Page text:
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You have a couple of options. The most cost effective way of doing macro photography is to buy a set of extension tubes. You can find them on Adorama.com or Amazon. Just make sure they are compatible with your camera and lens. The way most of us go is to buy a macro lens. There are two major types, high magnification, i.e., 2x, or the more common 1:1 macro lens. Then there's focal length. My first purchase was a 60mm f/2.8 and my 2nd purchase was a 105mm f/2.8. The 60mm has a wider FOV, but at the expense of being close to your subject, which can block ambient light. The 105mm lets you get a little further back, but has a more narrow FOV. I use the 105mm a lot more often than the 60mm. Many 3rd party macro lenses are manual focus only, but a lot of macro photography is done manual focus in Live View mode. I recommend the AF glass as you will be able to use your macro lenses for general purpose photography as well.

Then there's the whole focus stacking discussion ...
 

cgw

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Look for a used 50/1.8 and a short extension tube. Better still is a Canon mount(Canon or offbrand)macro lens. I'd recommend against anything that promises to serve as a screw-in close-up lens other than a Canon dual element diopter. Extension tubes involve less optical compromise but can present metering and DOF issues.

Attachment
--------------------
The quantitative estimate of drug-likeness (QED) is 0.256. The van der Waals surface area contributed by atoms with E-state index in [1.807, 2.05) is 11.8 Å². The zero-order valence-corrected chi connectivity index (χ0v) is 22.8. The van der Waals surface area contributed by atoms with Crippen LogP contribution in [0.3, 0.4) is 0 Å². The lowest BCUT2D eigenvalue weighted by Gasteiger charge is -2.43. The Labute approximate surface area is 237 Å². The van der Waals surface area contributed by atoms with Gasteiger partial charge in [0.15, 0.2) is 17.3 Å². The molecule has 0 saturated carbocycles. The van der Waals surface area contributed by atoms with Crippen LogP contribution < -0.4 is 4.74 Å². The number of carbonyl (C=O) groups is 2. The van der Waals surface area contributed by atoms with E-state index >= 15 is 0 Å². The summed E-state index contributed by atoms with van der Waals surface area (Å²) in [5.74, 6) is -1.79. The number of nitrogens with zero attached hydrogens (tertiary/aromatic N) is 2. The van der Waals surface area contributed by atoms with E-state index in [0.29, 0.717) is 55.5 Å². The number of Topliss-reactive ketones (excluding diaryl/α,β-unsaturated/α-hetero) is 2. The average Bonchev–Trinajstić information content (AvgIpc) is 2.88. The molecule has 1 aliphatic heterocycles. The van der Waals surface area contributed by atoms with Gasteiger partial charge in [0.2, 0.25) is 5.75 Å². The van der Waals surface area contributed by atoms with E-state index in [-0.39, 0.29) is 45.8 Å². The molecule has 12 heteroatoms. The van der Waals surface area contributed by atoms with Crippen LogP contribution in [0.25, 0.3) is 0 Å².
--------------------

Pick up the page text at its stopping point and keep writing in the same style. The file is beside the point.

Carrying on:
RAZKY

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I'm an amateur 'photographer' with just enough knowledge to be dangerous to myself. I have the typical Canon Rebel T7 with 18-55mm lens package and I pretty much shoot with it on auto all the time. Only problem I have is that I can't get close in shots with this lens.

I'll be needing to make some close up shots of really small insects here shortly and need a recommendation for a close up lens that's about my speed. A good and cheap (if the combination exists) lens is exactly what I'm looking for. Just whatever gets the job done.

Any recommendations for a lens? Thanks.
Are the bugs dead or alive?
Edit: How much magnification do you wish to attain?
 
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RacePhoto

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I think there are enough of the same best answer here, but I'd like to add one more for extension tubes. You are going to be manual anyway, so get some manual tubes of the right lens mount.

A bellows is a nice alternative, but then the price goes up. And the answer that a good prime lens, with those extension tubes will make even better images, is also a good answer.

Tripod or copy stand is mandatory. Something so the camera is firmly mounted. Cable release with the self timer on.

Cheap and good in a lens is a contradiction. :chuncky:

For just over $100 eBay, my favorite, and what I'd say for you, is the Canon MACRO LENS EF 100mm f/2.8 the original version. It's also a very sharp 100mm standard lens. Not just for macro. On the crop body it's a dandy! You don't need the IS version for mounted and shooting bugs? 1:1 ratio

If you want a nice short tele that can be a macro lens too? And buy the extension tubes anyway for even closer shots.

Next you are going to find out the depth of field is about the thickness of a gnats wing and probably start thinking about stacking images. There's free software that does that if you don't have some good photo editor already that does.